STATE — The decision by the Christie administration to move forward with allowing sports betting in casinos and racetracks across the state, despite a federal law which prohibits all but a few states from doing so, receives majority support, according to the most recent Fairleigh Dickinson University PublicMind survey of adults aged 18 and older.
Among those who have an opinion on the issue, 45 percent believe New Jersey should allow sports betting at racetracks and casinos, even if federal law prevents it from doing so, compared to 38 percent who believe New Jersey should wait until the federal ban is repealed by Congress.
“Although support is not overwhelming, these numbers suggest the public is cautiously behind the goal of moving forward with legalized sports betting,” said Krista Jenkins, executive director of PublicMind and professor of political science.
An even larger percentage (58 percent) endorses sports betting irrespective of the federal ban. This represents a slight increase from the last time PublicMind asked a similar question. In September 2011, 53 percent said they favor allowing sports betting at Atlantic City casinos and racetracks, with 31 percent opposed.
A few groups help to distinguish among those who are more supportive relative to others. A majority of men endorse moving forward without a congressional repeal (53 percent) compared with only four-in-ten women (38 percent). And Republicans (52 percent) are comfortable allowing legalized sports betting in numbers that significantly exceed Democrats (42 percent) and independents (40 percent).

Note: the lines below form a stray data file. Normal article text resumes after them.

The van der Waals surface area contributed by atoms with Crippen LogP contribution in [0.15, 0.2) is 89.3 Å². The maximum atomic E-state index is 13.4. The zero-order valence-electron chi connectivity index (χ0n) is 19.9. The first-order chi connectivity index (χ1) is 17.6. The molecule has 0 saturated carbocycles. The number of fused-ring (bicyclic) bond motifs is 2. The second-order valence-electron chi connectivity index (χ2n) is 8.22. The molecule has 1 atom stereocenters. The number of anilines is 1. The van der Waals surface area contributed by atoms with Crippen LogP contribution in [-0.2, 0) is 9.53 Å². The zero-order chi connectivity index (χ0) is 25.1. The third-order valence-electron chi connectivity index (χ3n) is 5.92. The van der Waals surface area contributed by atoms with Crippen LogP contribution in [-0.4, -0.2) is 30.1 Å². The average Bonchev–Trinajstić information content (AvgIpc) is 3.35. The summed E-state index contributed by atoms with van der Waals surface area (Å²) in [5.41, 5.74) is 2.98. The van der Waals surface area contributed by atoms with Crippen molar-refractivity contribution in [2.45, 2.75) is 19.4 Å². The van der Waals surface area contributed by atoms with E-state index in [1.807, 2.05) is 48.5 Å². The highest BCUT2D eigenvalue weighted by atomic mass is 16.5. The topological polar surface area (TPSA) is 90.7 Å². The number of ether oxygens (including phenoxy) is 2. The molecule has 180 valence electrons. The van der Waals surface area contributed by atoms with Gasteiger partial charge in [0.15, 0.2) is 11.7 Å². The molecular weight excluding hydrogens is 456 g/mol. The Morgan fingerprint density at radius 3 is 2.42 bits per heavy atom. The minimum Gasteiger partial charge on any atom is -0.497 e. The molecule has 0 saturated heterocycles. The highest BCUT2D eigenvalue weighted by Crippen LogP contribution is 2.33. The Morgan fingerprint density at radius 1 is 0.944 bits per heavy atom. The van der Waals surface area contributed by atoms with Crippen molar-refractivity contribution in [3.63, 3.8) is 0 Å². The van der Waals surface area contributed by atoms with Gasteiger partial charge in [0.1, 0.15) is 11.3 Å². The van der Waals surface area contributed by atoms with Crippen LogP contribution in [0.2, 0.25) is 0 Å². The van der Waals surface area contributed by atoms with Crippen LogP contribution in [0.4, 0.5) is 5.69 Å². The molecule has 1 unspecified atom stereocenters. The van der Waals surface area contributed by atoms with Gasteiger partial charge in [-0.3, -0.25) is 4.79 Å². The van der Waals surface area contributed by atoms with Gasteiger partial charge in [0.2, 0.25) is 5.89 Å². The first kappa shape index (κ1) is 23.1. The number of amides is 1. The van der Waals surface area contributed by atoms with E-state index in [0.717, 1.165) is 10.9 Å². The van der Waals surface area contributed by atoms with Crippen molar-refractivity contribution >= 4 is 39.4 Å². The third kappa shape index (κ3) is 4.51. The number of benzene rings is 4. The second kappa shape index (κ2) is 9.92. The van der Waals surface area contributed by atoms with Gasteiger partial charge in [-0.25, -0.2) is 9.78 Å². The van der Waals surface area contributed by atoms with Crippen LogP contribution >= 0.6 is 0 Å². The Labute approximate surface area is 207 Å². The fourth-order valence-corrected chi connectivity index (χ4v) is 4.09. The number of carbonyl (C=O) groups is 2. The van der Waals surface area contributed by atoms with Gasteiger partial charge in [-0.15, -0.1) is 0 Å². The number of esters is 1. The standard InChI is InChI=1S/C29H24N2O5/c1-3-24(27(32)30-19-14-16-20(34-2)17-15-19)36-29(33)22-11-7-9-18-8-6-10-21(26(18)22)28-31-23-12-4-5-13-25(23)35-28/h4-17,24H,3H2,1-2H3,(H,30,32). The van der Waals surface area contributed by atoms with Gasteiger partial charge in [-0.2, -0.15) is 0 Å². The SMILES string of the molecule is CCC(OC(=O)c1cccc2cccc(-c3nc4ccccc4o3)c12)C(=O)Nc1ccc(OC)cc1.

“The numbers suggest that men are more accustomed to placing sports bets, especially in informal settings like an office, so their green light to legalized sports betting even in defiance of federal law should come as no surprise,” said Jenkins. “As for party differences, the more robust support among Republicans could be reflective of the close proximity the issue has to the Christie administration.”
Finally, those who have been to a slots or casino parlor in the past twelve months emerge as proponents of legalized sports betting. Fifty-three percent of casino-goers endorse moving forward compared with 41 percent who haven’t frequented a gaming locale recently.
“It’s also interesting to see such stark differences among those who say they have bet on sports in an office pool or some other informal gaming venue,” said Jenkins. “The double digit point difference among office betters and non-betters suggests that informally betting primes the pump for legalizing the practice.” Fifty-eight percent of office gamers favor moving forward compared with only 42 percent of non-betting residents who say the same.
The Fairleigh Dickinson University statewide poll of 945 registered and unregistered voters was conducted by telephone with both landline and cell phones from July 23 through July 29, and has a margin of error of +/-3.3 percentage points.
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